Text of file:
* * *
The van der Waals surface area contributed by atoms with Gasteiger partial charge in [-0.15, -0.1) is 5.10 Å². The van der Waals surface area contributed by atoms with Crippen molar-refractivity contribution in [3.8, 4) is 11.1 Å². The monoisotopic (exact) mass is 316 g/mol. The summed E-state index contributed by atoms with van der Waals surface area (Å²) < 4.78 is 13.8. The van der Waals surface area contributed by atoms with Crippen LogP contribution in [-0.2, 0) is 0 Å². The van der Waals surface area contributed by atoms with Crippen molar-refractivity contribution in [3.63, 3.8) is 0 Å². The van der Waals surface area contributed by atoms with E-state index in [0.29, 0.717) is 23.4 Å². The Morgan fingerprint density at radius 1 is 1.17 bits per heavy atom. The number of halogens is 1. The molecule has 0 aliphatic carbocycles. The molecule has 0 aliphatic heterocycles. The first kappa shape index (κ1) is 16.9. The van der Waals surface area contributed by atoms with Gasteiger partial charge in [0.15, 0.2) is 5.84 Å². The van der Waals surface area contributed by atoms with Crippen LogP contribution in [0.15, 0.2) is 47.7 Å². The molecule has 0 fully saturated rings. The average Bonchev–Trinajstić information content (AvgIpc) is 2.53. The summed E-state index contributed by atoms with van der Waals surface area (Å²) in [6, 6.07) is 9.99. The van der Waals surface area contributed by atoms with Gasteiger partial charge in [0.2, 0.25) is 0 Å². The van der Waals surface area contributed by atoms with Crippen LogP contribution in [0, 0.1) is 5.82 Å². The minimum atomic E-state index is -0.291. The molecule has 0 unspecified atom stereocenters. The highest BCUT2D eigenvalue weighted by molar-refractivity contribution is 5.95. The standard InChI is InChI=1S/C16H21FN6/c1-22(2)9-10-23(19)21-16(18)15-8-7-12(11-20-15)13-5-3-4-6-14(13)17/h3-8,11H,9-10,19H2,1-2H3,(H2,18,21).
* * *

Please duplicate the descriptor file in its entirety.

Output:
The van der Waals surface area contributed by atoms with Gasteiger partial charge in [-0.15, -0.1) is 5.10 Å². The van der Waals surface area contributed by atoms with Crippen molar-refractivity contribution in [3.8, 4) is 11.1 Å². The monoisotopic (exact) mass is 316 g/mol. The summed E-state index contributed by atoms with van der Waals surface area (Å²) < 4.78 is 13.8. The van der Waals surface area contributed by atoms with Crippen LogP contribution in [-0.2, 0) is 0 Å². The van der Waals surface area contributed by atoms with Crippen molar-refractivity contribution in [3.63, 3.8) is 0 Å². The van der Waals surface area contributed by atoms with E-state index in [0.29, 0.717) is 23.4 Å². The Morgan fingerprint density at radius 1 is 1.17 bits per heavy atom. The number of halogens is 1. The molecule has 0 aliphatic carbocycles. The molecule has 0 aliphatic heterocycles. The first kappa shape index (κ1) is 16.9. The van der Waals surface area contributed by atoms with Gasteiger partial charge in [0.15, 0.2) is 5.84 Å². The van der Waals surface area contributed by atoms with Crippen LogP contribution in [0.15, 0.2) is 47.7 Å². The molecule has 0 fully saturated rings. The average Bonchev–Trinajstić information content (AvgIpc) is 2.53. The summed E-state index contributed by atoms with van der Waals surface area (Å²) in [6, 6.07) is 9.99. The van der Waals surface area contributed by atoms with Gasteiger partial charge in [0.2, 0.25) is 0 Å². The van der Waals surface area contributed by atoms with Crippen LogP contribution in [0, 0.1) is 5.82 Å². The minimum atomic E-state index is -0.291. The molecule has 0 unspecified atom stereocenters. The highest BCUT2D eigenvalue weighted by molar-refractivity contribution is 5.95. The standard InChI is InChI=1S/C16H21FN6/c1-22(2)9-10-23(19)21-16(18)15-8-7-12(11-20-15)13-5-3-4-6-14(13)17/h3-8,11H,9-10,19H2,1-2H3,(H2,18,21).